For mystery trip, Scouts trust the adults to plan the location

The Scouts of Troop 870 of the Denver Area Council wanted to prove their ability to Be Prepared for anything.

So for their big trip last November, they did the unthinkable: They handed the reins over to their adults.

And with that leap of faith, the Troop 870 Mystery Trip was born.

As Nicholas Cantrell explains on the Denver Area Council blog, none of Troop 870’s Scouts knew where they were going or what to expect. They didn’t know whether to plan for cold or heat — both accessible from Denver — so they had to prepare for both.

One assistant Scoutmaster, the troop committee chairman and the troop’s outdoor coordinator planned the trip, and it was all done with the approval of council staff.

Scouts were told to bring a weekend’s worth of gear: a backpack ready with food, a tent and sleeping bag, and clothes for both cold- and warm-weather excursions. The troop provided any necessary group gear.

The Scouts loaded into the vehicles and only then learned of their destination: the Comanche National Grasslands in Southeastern Colorado.

They hiked 18 miles roundtrip to the largest concentration of dinosaur tracks in the country, something that thrilled First Class Scout Joshua B.

“Throughout the mystery trip, I saw breathtaking things, but the coolest thing was the dinosaur footprints,” Joshua told Cantrell of the Denver Area Council. “When I saw the footprints and put my foot in the three claws of a dinosaur foot, it was unbelievable and mind-blowing to think that these footprints were made over 65 million years ago and were left for curious people.”

Eagle Scout Luke R. enjoyed the chance to test his mettle by not knowing the troop’s destination.

“I signed up for this trip because I wanted to see if I can Be Prepared, even if I don’t know where I am going,” he told Cantrell. “I wanted to test my skills and see if I am able to be comfortable with the supplies I have and still have fun.”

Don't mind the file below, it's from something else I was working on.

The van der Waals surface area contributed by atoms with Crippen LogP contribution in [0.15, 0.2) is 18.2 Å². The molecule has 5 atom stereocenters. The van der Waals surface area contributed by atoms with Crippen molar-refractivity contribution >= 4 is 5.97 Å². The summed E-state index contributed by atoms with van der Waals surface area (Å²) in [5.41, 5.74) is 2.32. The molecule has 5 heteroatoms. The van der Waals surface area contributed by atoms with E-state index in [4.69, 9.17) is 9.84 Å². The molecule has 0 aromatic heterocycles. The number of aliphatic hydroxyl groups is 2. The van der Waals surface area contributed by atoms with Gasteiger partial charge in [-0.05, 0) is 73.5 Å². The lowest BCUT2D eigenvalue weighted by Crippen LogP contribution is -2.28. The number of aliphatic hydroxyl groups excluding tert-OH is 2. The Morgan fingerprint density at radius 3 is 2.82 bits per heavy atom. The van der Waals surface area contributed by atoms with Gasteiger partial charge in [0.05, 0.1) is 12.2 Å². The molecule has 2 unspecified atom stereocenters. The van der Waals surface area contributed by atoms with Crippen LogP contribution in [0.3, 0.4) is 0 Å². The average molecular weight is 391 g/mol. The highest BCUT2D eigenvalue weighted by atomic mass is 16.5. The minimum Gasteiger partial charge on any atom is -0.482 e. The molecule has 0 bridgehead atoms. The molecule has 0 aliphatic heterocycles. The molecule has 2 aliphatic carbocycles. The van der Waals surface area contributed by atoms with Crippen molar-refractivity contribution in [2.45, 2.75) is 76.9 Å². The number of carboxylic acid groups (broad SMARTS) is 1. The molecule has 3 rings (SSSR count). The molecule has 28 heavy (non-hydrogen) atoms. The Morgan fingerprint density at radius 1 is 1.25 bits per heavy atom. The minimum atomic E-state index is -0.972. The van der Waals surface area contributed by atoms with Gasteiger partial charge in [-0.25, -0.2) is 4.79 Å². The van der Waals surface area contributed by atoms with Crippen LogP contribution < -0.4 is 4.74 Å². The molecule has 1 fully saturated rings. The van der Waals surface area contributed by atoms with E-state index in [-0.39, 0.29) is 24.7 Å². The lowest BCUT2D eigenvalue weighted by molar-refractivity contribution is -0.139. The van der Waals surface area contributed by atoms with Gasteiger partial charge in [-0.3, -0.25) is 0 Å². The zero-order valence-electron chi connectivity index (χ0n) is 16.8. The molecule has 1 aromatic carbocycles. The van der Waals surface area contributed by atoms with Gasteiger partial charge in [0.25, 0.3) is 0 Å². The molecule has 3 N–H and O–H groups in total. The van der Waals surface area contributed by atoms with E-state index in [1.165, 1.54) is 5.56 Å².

The verdict: Definite fun. So much, in fact, that Troop 870 will attempt another Mystery Trip this November.

Watch this

Here’s a nice video of Troop 870’s trip posted on the Denver Area Council website.


  1. It seems that we make enough “unplanned” turns in our routine outings that every other camp out becomes a mystery trip! 😉

    However it happens, there’s gotta be a lot pride in knowing your buddies are ready for anything!

  2. Truly being prepared and making intelligent, informed decisions can not occur with a trip planning methodology such as this. The whole idea upends the tour permit and trip planning process.

    To be repeating this terribly bad idea in a scouting blog is shameful. Goodness knows how many other units will now think this is a BSA sanctioned way to run an outing.

    Don’t even get me started on the fact that a truly boy led troop would ever hand off their outing planning to adults. I guess there is a lot of truth in the statement: “Scouts were told…”

    And who is responsible if the scouts were not adequately trained or equipped or prepared and something happened? I’d like to see those unit leaders explaining their decision logic to the council scout executive.

    Bottom line, not every bad idea coming from scouts should be supported by leaders. The purpose of adult supervision is to inform scouts when they have more than one wheel off the tracks in their decision making process. Not every bad idea needs to be repeated in this blog and this is certainly not the first hair brained idea I’ve seen posted here. Clearly the BSA needs a better editorial review process BEFORE articles like this get posted to better ensure the article complies with BSA policies and to better prevent bad ideas from being spread through official channels.